Based in Sydney, Australia, Foundry is a blog by Rebecca Thao. Her posts explore modern architecture through photos and quotes by influential architects, engineers, and artists.

What Is the Usual Percentage of Shares That Go to Seed, Series A, and Series B Rounds?

Context specifics will always drive a more accurate answer. Much depends on the valuation and other variables, which this question asks to put aside.  

The general rule of thumb is:

For seed rounds, expect anywhere from 10% to 25% as a normal range. 

For Series A,  expect 25% to 50% on average.

For Series B, expect roughly 33%

As you advance to the next funding round, you should realistically expect further dilution. Founders start with 100% ownership. Seed rounds - the earliest stage of funding, usually from family and angel investors - typically dilute founders’ ownership by an average of 15%.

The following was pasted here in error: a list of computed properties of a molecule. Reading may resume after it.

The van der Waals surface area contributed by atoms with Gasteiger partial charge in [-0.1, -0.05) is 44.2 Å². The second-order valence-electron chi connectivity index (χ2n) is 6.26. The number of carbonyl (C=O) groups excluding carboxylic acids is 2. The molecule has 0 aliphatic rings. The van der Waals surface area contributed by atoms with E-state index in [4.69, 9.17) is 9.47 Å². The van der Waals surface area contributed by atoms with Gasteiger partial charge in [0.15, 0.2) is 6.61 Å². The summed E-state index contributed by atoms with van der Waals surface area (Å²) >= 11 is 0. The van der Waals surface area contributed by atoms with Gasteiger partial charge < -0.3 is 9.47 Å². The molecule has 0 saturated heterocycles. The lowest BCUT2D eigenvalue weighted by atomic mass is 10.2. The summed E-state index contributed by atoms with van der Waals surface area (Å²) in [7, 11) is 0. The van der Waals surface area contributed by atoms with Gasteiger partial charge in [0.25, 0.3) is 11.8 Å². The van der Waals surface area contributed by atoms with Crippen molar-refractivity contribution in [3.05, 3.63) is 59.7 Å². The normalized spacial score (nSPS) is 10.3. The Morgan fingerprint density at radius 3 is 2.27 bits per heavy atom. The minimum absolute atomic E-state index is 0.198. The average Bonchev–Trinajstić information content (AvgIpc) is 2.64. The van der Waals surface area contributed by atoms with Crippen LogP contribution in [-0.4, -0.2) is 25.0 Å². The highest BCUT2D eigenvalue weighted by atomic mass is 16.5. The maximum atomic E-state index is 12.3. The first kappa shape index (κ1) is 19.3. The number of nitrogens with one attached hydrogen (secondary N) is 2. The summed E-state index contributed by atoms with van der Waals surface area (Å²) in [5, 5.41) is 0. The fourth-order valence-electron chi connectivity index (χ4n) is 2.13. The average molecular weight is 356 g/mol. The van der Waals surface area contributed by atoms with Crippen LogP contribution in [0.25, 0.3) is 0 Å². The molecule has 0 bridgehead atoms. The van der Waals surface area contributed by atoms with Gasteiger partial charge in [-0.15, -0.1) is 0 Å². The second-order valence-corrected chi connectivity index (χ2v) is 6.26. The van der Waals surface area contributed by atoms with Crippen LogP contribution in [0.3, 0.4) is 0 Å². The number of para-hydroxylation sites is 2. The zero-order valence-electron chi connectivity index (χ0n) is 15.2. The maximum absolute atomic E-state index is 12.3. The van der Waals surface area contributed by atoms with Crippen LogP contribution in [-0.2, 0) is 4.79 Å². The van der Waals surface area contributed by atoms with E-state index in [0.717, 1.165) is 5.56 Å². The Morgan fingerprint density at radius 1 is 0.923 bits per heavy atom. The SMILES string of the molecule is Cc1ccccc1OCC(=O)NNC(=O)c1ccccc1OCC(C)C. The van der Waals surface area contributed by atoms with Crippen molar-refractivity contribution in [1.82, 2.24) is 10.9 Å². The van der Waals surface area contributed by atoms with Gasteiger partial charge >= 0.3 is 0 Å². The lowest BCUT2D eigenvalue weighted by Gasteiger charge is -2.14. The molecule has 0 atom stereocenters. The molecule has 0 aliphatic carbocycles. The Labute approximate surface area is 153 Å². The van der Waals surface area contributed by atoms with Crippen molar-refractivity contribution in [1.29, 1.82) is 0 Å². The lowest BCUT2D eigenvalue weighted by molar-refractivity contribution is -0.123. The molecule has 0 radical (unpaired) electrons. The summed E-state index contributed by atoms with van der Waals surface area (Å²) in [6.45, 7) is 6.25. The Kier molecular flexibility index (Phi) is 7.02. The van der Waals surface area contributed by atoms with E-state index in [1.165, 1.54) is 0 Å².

By the time you reach the Series A stage, you need to be prepared for further dilution. Series A investors are usually funders who provide venture capital for emerging companies. Since their funding typically exceeds $2 million, their percentage of ownership can be as high as 50%.

If you get to the Series B round, expect a dramatically different mindset from earlier funders. Whereas Series A and seed investors believe in your vision and have bought into the prospects of your company, those in Series B want to see that you’ve successfully progressed and satisfied important milestones. They typically see about 33% ownership, which will dilute all previous ownership percentages. 

You also need to reserve a percentage for the option pool - usually, about 10% to 15%.

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